Market Minute - July 17, 2017
by Scott Rosenquist, CFA
Traditional finance is built on the premise that investors are rational and will make optimal decisions regarding investments. It relies heavily on financial market theories and the relationship between risk and return. Behavioral finance, on the other hand, acknowledges that people are the ones interacting in the financial markets and may not always act rationally or make optimal decisions. Behavioral finance introduces the idea of biases that investors exhibit and how they can affect decision making. I find this topic very interesting and wanted to introduce it by highlighting one of these behavioral biases. I plan on discussing others in future market minute posts.
Most investors would consider themselves risk-averse in a situation where two investments have similar expected returns, but one of them comes with additional risk. A rational investor would select the less risky investment or show risk aversion. Loss aversion is a behavioral bias where a person places more “value” on a loss compared to a gain. In other words, the negative feeling of taking a loss is greater than the positive feeling of a gain. This can be seen when a person holds onto a poor performing investment waiting for it to turn around instead of selling and realizing the loss. It may lead to risk-seeking behavior in order to avoid taking a loss. The rational thing to do would be to evaluate the investment to see if something fundamentally has changed. If that means taking a loss, then that would potentially be an optimal decision and allow the proceeds to be deployed another way.
Behavioral biases are present in almost all decisions especially those that are financial in nature. It is important to recognize them and seek out ways to minimize their effects. Being aware of tendencies and biases and how they can affect the decision making process can help create opportunity to address them and may even increase the chance of meeting long-term financial needs.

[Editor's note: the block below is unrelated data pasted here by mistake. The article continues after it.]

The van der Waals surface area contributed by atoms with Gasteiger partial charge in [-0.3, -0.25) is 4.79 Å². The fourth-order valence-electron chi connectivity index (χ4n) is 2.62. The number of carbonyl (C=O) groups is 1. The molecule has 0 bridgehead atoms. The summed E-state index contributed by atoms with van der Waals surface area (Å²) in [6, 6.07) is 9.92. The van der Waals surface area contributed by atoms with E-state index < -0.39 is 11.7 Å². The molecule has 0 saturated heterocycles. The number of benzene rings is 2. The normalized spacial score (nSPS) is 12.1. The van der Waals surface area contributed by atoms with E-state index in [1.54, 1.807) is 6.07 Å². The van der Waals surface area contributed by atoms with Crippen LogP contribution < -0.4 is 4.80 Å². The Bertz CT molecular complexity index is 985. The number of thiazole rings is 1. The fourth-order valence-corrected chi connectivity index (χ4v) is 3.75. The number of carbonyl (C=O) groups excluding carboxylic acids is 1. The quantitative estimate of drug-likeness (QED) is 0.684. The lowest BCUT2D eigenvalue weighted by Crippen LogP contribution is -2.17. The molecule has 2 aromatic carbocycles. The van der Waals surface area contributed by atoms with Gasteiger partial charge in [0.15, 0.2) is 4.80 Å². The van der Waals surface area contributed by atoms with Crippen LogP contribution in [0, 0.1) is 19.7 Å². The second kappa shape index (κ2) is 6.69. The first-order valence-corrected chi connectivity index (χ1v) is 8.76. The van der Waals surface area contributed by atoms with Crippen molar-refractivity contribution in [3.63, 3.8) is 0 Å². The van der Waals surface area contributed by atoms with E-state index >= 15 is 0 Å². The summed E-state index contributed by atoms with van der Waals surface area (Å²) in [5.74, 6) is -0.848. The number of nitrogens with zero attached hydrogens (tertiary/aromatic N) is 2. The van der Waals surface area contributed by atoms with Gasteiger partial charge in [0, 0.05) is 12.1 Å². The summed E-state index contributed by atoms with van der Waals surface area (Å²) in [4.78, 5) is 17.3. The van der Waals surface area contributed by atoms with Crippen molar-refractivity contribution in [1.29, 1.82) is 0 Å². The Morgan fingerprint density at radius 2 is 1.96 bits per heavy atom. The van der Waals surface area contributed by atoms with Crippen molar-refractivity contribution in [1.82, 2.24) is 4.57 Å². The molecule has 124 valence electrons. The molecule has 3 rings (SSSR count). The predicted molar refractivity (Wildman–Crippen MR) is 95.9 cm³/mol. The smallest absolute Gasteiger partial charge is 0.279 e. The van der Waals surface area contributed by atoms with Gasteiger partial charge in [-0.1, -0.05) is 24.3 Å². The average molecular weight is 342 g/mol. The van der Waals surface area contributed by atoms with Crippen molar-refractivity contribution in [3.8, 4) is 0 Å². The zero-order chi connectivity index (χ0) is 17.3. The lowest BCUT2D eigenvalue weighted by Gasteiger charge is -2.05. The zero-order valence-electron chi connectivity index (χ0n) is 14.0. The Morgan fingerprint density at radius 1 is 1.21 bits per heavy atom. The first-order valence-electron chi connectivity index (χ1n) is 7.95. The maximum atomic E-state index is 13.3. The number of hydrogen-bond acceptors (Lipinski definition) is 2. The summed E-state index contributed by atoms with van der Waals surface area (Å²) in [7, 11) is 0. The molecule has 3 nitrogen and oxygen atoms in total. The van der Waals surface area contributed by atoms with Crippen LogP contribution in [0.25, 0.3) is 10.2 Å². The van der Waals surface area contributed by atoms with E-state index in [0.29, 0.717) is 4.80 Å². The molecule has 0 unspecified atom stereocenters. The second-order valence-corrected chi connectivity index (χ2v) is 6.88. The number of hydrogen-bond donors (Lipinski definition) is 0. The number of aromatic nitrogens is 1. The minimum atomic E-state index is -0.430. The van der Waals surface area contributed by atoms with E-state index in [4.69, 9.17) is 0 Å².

The opinions voiced in this material are for general information only and are not intended to provide specific advice or recommendation for any individual. Although general strategies and/or opinions are revealed, this post is not intended to nor does it represent or reflect transactions or activity specific to any one account. To determine which investment(s) may be appropriate for you, consult your financial advisor prior to investing. All performance referenced is historical and is no guarantee of future results. All data and information is gathered from sources believed to be reliable and is not warranted to be correct, complete or accurate. Investments carry risk of loss including loss of principal. Past performance is never a guarantee of future results.